Now, who’s getting evicted? It’s moms with kids. If you spend any time in eviction court, you just see a ton of kids. Until recently, the housing court in the South Bronx in New York City literally had a daycare inside of it because there were so many kids coming through the door.
African American women and moms in particular are evicted at incredibly high rates. In Milwaukee, among renters, one in five black women reports being evicted at some time in her life, compared to one in fifteen white women. Eviction is something like the feminine equivalent of incarceration: many of our poor, young, black men are being locked up, and many of our poor, black women are being locked out. They’re disproportionately bearing the brunt of the eviction crisis.
Kinniburgh: People often think about housing as a local issue, and in turn talk about it in terms of gentrification, especially in the coastal cities. Does that framing capture the scope of today’s crisis?
Desmond: No. If evictions were only in gentrifying neighborhoods, there would be a lot less of them. What we’re seeing is that most evictions seem to be happening in non-gentrified, segregated neighborhoods. Even there, people are having a hard time keeping a roof over their heads.
If we care about who owns a neighborhood—who gets to invest in a neighborhood, and cash in on that investment—then gentrification is an incredibly important topic. If we care about displacement, and homelessness, and people losing their communities to eviction, we have to look broader than just a gentrification frame.
Kinniburgh: In addition to seeking local and national-level policy measures, are there parallels in other countries that housing-rights activists in the United States can learn from in addressing this problem?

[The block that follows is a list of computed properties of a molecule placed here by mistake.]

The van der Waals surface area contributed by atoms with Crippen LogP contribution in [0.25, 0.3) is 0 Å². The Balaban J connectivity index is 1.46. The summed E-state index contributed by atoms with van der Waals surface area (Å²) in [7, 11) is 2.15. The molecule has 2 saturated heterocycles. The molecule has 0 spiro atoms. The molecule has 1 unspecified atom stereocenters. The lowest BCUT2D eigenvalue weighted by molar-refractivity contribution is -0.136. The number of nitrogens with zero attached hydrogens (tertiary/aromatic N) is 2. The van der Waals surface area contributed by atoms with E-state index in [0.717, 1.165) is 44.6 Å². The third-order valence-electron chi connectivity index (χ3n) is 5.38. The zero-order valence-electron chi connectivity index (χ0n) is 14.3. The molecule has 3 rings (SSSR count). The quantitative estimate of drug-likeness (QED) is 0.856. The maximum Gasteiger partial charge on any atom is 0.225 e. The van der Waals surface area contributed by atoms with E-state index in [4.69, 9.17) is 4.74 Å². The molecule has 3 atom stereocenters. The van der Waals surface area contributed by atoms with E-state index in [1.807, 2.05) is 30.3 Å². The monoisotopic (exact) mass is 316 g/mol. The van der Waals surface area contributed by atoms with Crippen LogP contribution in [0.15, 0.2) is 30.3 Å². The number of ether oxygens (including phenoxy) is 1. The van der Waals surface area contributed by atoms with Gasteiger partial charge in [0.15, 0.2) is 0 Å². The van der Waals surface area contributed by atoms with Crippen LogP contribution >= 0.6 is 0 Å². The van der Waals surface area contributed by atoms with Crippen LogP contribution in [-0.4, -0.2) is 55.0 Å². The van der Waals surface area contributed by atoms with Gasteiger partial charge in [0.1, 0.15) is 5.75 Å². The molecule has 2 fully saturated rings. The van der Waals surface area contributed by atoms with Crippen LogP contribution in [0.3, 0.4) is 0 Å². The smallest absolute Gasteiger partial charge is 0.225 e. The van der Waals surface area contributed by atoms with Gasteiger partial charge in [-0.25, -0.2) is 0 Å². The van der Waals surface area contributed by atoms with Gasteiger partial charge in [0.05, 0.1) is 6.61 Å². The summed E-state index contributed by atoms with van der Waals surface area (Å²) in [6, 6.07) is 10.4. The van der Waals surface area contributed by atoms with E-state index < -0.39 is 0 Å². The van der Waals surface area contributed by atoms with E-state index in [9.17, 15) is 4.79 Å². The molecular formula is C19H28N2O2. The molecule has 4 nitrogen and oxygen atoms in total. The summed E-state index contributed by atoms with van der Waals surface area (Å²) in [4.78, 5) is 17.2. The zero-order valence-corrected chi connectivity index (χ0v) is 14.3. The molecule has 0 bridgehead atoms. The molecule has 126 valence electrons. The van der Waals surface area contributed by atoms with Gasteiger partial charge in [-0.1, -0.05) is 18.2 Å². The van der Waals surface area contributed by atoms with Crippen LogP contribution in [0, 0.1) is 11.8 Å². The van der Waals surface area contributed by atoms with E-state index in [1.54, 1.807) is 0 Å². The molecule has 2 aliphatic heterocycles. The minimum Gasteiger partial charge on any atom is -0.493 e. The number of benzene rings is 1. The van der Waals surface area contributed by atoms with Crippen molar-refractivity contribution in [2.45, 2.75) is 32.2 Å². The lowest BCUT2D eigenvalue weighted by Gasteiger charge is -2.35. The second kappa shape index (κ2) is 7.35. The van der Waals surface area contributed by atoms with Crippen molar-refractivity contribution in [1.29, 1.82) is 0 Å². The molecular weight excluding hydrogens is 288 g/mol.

Desmond: The good news is that we can learn from each other too. There’s a lot of wonderful work going on all around the country. One thing that’s very humbling in my life is going around and talking to community organizations and people who have been working on these issues for longer than I’ve been alive, frankly, and just learning about the amazing work that’s going on block by block. There’s a lot of stuff that’s working here—it’s just the old American problem that we’re not dosing it big enough.
But you’re right, we can learn a lot from other countries as well. We can learn from countries that have established housing as a right. Canada just put forth a housing platform that makes this argument very clear. In doing so, they joined a lot of other countries—some of them resource-rich countries, some of them resource-poor—that have established housing as a right. And that right can really be meaningful. If you go to the Netherlands or the United Kingdom, you’re engaging with systems that have learned to offer housing assistance at scale.
You also confront housing situations that would blow our minds. In Seoul, South Korea, there’s an arrangement where, when you move into an apartment, you pay the full year’s rent—a big chunk of money—on day one. The landlord can invest that, but when you move out, the landlord has to give what you gave him or her back to you. He can keep the capital he made off the investment, but he’s got to give that initial deposit back. When you say that in America . . . our heads explode! The system that we have now is not the only system.
So, I think that we can learn a lot from each other, in cities big and small, and we can learn from a lot of other countries as well—little things, too. If you move to evict me in France, there’s a mediator, so it doesn’t become an antagonistic relationship immediately. And then, the right to counsel—the right to a lawyer in eviction court—is something that’s growing around the country, in large part because normal renters, moms and dads, started working together to advocate for that right. In doing so, they’re introducing America to a place where the world has been for a long time. And not just places we usually talk about with this question. Azerbaijan has a right to counsel in housing court. Zambia has a right to counsel in housing court. This is something that America is a laggard on in the global stage.